Veterans' update october 2011

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Veterans' update october 2011

  1. 1. President Aquino Honors War Veterans, Affirms PVAO’s Role in Making Veterans’ Sacrifices More Meaningful President Benigno Aquino III honored the country’s war veterans during the 67th Anniversary of the Leyte Gulf Landings on October 20, 2011 in Palo, Leyte and affirmed the role of the Philippine Veterans Affairs Office (PVAO) in making their sacrifices & heroism more meaningful by upholding the obligations the nation owes them. “Our Philippine Veterans Affairs Office has been very active in their Pensioners’ Revalidation Program, making certain that their list of pensioners is updated and accurate. Fraudulent pensioners are the ultimate show of disrespect to those who Pres. Benigno Aquino addressing the veterans & other have served their countries valiantly; and we are ensuring that a few greedy guests during the 2011 Leyte Gulf Landings individuals do not pocket funds set aside for our heroes,” the President said. He also (Source: PIA RO8). acknowledged the agency’s hospitalization programs and stated, “We have likewise improved the medical care available to our veterans. The Veterans Memorial Medical Center has widened veteran access to hospitalization services by accrediting 562 government hospitals as of August this year. And the VMMC subsidizes the hospital bills not merely of veterans, but also of their qualified dependents.” On the Filipino Veterans Equity Compensation claims before the US Department of Veterans Affairs, the President said, “Our officials are also hard at work in appealing the denied claims of some of our veterans in the Filipino Veterans Equity Compensation Act of America. Just a few months ago, Foreign Affairs Secretary Albert del Rosario met with USDVA Secretary Eric Shinseki to appeal for a more liberal system in processing the claims of Filipino veterans. The PVAO is also in discussions with the USDVA for the grant of payments to the heirs of the deceased vet- erans who have approved FVEC claims, so that checks will not be forfeited just because spouses of late veterans are absent.” Administrator Ernesto G. Carolina who attended the affair also addressed the concerns of the veterans & beneficiaries from the Central Visayas region (Reg. 8) during the medical mission sponsored by the Veterans Federation of the Philip- pines (VFP) - Sons & Daughters Association, Inc. (SDAI) that was held thereafter at the DepEd Compound, Palo, Leyte. He was assisted by Ms. Teresita C. Cuevas, Chief, Veterans Memorial & Historical Division and the personnel of PVAO Field Service Extension Office No. 8 composed of Nenita C. Brazil, Paul Harry Lobrigo, Ivan Vincent Bajarias , Floriza Brazil, Crisma Abenir & Alfonso Capilo. The Leyte event was not the first time the President singled out the agency for its accomplishments & continual efforts of PVAO to enhance its services to the veterans. During the National Heroes Day celebration last August 30, 2011 at the Libingan ng Mga Bayani, President Aquino also underscored the expanded hospitalization benefits PVAO provides to veteran and their dependents. Administrator Carolina discusses the concerns of pensioners “Sa pangunguna ng Philippine Veterans Affairs Office o PVAO, pinabuti na po from the province of Leyte prior(Source:Joint VFP-SDAFSEO#8) Mission. to the Ivan Bajarias, Medical natin ang serbisyong pangkalusugan para sa ating mga beterano sa pagbibigay ng akreditasyon sa halos tatlong daang hospital na mangangalaga sa inyong lahat. Asahan ninyong puspusang isasakatuparan ng gobyerno ang mga programa para sa inyo, upang suklian ang walang humpay ninyong paglilingkod sa bayan, ” he said. Meanwhile, the House Committee on Veterans Affairs and Welfare, under the leadership of Hon. Herminia B. Roman, continues to pursue a legislative agenda supportive of PVAO initiatives to upgrade the benefits and services for the veterans, in- cluding the increase of burial assistance from P10,000 to P20,000 and monthly pension from P5,000 to P10,000. ■ H E L P U S J A I L THE F I X E R S!!!Claims Fixing, which victimizes our defenders who have devoted their lives in serving the country is an unforgivable offense! Borrowing Pres.Aquino’s words, it is the “ultimate show of disrespect to those who have served their countries valiantly.” We are seriously cleansing our ranksto weed out these criminals—insiders and outsiders alike. We enjoin the public to report all claims fixing cases to the Office of the Administratorat (02) 912-4526 / 0919-5924814.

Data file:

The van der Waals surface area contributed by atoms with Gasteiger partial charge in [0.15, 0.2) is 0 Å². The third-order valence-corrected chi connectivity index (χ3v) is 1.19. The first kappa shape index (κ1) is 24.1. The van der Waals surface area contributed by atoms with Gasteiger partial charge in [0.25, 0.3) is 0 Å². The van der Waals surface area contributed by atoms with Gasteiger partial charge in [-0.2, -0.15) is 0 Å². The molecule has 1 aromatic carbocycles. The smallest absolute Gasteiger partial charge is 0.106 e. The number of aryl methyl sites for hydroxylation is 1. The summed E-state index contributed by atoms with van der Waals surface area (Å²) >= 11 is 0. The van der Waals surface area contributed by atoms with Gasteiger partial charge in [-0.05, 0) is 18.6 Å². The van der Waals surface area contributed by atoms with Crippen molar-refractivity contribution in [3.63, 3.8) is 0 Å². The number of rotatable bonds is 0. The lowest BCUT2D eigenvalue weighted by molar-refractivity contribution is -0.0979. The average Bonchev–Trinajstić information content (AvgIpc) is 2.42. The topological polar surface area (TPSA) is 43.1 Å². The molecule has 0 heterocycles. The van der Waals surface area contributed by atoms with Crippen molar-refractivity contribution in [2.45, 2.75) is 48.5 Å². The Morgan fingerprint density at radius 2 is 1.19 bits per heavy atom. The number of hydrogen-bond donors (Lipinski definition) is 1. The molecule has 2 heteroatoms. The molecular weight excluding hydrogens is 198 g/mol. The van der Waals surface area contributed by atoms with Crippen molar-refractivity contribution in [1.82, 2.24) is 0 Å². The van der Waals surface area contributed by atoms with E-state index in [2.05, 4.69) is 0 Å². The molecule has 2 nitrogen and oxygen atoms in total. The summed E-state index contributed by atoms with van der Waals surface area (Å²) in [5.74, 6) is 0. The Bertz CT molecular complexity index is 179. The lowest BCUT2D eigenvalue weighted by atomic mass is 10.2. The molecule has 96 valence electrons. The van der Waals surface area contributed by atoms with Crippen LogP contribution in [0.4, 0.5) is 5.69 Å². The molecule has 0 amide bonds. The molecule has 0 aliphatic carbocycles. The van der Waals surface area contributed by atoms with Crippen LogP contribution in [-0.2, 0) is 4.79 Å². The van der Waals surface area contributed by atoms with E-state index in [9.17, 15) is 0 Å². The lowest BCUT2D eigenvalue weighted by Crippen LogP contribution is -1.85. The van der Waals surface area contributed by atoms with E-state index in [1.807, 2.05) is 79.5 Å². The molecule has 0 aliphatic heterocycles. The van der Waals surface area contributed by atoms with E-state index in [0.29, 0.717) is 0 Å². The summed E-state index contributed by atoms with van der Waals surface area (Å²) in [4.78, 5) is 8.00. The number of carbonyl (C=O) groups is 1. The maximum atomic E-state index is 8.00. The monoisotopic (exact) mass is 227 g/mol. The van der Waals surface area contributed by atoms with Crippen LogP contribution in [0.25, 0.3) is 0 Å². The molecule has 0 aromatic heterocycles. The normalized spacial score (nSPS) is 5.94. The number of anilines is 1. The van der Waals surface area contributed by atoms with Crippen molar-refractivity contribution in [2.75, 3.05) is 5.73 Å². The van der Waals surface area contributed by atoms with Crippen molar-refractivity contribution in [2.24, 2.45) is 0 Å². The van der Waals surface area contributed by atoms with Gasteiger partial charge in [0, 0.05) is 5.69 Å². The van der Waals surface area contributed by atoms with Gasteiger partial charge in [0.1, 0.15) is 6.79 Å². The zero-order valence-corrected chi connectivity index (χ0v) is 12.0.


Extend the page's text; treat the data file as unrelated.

2. 2. VETERANS’ UPDATES - October 2011 Issue Full Text of the Speech of His Excellency, Benigno oAquino III, President of the Philippines During the 67th Anniversary of the Leyte Gulf Landings [Delivered at the Macarthur Landing Memorial National Park, Leyte on October 20, 2011] Maupay nga aga nga iyong na tanan. Nakailang balik na ho ako dito; alangan naman walang natutunan. Good morning po sa inyong lahat. Sixty-seven years ago, a promise was fulfilled here on Red Beach. An American general by the name of Douglas MacArthur held true to his wordand returned to the Philippines, with the country’s rightful president Sergio Osmeña by his side, wading ashore on these very waters. This signaled notmerely the end of fascism on our shores, but also the closing chapter of a long and agonizing war, one that claimed the lives of many of our people. In the close to seven decades that have passed since then, it is good to see that the wounds of war have healed. Today, on this beach, Filipinos,Americans, Canadians, Australians, and Japanese can gather in solemn commemoration, no longer divided by enmity. All of us here, Filipinos andforeigners alike, are able to recall our veterans and their sacrifices, while renewing our commitment to never again allow aggression and war to destroylives. In the three generations since the War, our respective governments have tried to make the sacrifices and heroism of the War Years meaningful, byupholding each nation’s obligations to their veterans. I am proud to say that, under our watch, we have done our part. Our Philippine Veterans Affairs Office has been very active in their Pensioners’ Revalidation Program, making certain that their list of pensioners isupdated and accurate. Fraudulent pensioners are the ultimate show of disrespect to those who have served their countries valiantly; and we are ensuringthat a few greedy individuals do not pocket funds set aside for our heroes. We have likewise improved the medical care available to our veterans. The Veterans Memorial Medical Center has widened veteran access tohospitalization services by accrediting 562 government hospitals as of August this year. And the VMMC subsidizes the hospital bills not merely of veter-ans, but also of their qualified dependents. Our officials are also hard at work in appealing the denied claims of some of our veterans in the Filipino Veterans Equity Compensation Act ofAmerica. Just a few months ago, Foreign Affairs Secretary Albert del Rosario met with USDVA Secretary Eric Shinseki to appeal for a more liberalsystem in processing the claims of Filipino veterans. The PVAO is also in discussions with the USDVA for the grant of payments to the heirs of thedeceased veterans who have approved FVEC claims, so that checks will not be forfeited just because spouses of late veterans are absent. The freedom our country enjoys now—where this country finds itself at present—is a result, in large part, of the efforts of our veterans; and we aremaking sure that they get what they deserve for the sacrifices they have made for this country. President Osmeña in his time pointed out that the Filipinopeople were as one in aspiring to live and, if need be, die for their country; where they differed was in the manner and the means. Yet time, too, hashealed these divisions sown by the war, and all Filipinos today can look back to a common heritage of patriotism and bravery in the face of nationaladversity. Whether civilians or soldiers, the generation that fought in Bataan, Corregidor, and in countless guerrilla actions, vowed to prove the Filipino wassecond to none in valor, and time and again proved that limitations in equipment could be overcome by the true grit of our fighting men and women. Butbravery can only get one so far. A nation whose sovereignty and independence were assured by dedication in peace and ultimate sacrifice rendered inwar must realize the necessity of giving its present and future generations the means to defend its own, and to maintain the peace and integrity of itsborders. With this in mind, our government has been modernizing the equipment and training available to our soldiers. Just a few months ago I saw thearrival of our first Hamilton Class Cutter from America, a ship that will enhance our capabilities in overseeing our waters. And we are also improving thecapabilities of the Philippine Coast Guard through enhanced cooperation measures with Japan, which will include visits by Japan Coast Guard (JCG)patrol vessels to conduct trainings for Philippine Coast Guard personnel. These are indeed important symbols of our solidarity with these countries—that whatever our history was, they have become our staunchestallies—helping our economy, and helping us protect our sovereignty. For our soldiers, we have also acquired arms, patrol crafts, and other equipment worthy of their honor and bravery. To improve the livelihood of oursoldiers and to sufficiently compensate them for what they give to our country, our administration has also embarked on its plan to build 21,800 housingunits for our men in uniform. And likewise, we’ve doubled combat duty pay for our soldiers from 240 to 500. Clearly, the lessons of the past are not lost on us. The bravery of our soldiers must be matched by giving them sufficient equipment and compensa-tion so that they may do their jobs to yield the best possible results, without having to worry as much about their families and livelihood. May today be a reminder to all of us: there is no greater tribute to our heroes than showing them the fruits of what they have fought for. And that iswhat our administration has set out to do. We strive to maintain peace, because we learned in War of the toll that wartime takes on every countryinvolved. We strive to instill integrity, accountability, and transparency in governance, because we learned in past years how deception and corruption ingovernment thus indeed harm a society. This is truly why we are gathered here today—not merely to look at the past, but to review the lessons it taughtus, and to use them to guide us forward. I do not have to tell you that these days, the battle has moved fronts. We live in a time of relative peace, and yet there remain challenges wemust face head on. What oppresses our people now are poverty, lack of education, and lack of proper health care. But the resolve required of all of us toattend to the needs of our people has not changed; and today we gather to rediscover that. So it is good to see us here today, in solidarity, no longerdivided by the past, and ready to confront the problems of the present and the future. Surely, if we hold strong, and if we pursue our shared aspirationswhere once we were divided, then we can move our respective countries forward and enjoy a large measure of mutual success. Let us remember the war is over; the peace needs to be won completely. Thank you and good day. ■ VETERANS’ UPDATES is published by the Strategic Communication Section of the Philippine Veterans Affairs Office. Landline: 02-9124526 Email: pvao.publicaffairs@yahoo.com & support@pvao.mil.ph Text: PVAO<space>message send to 2920 Facebook Page: Philippine Veterans Affairs Office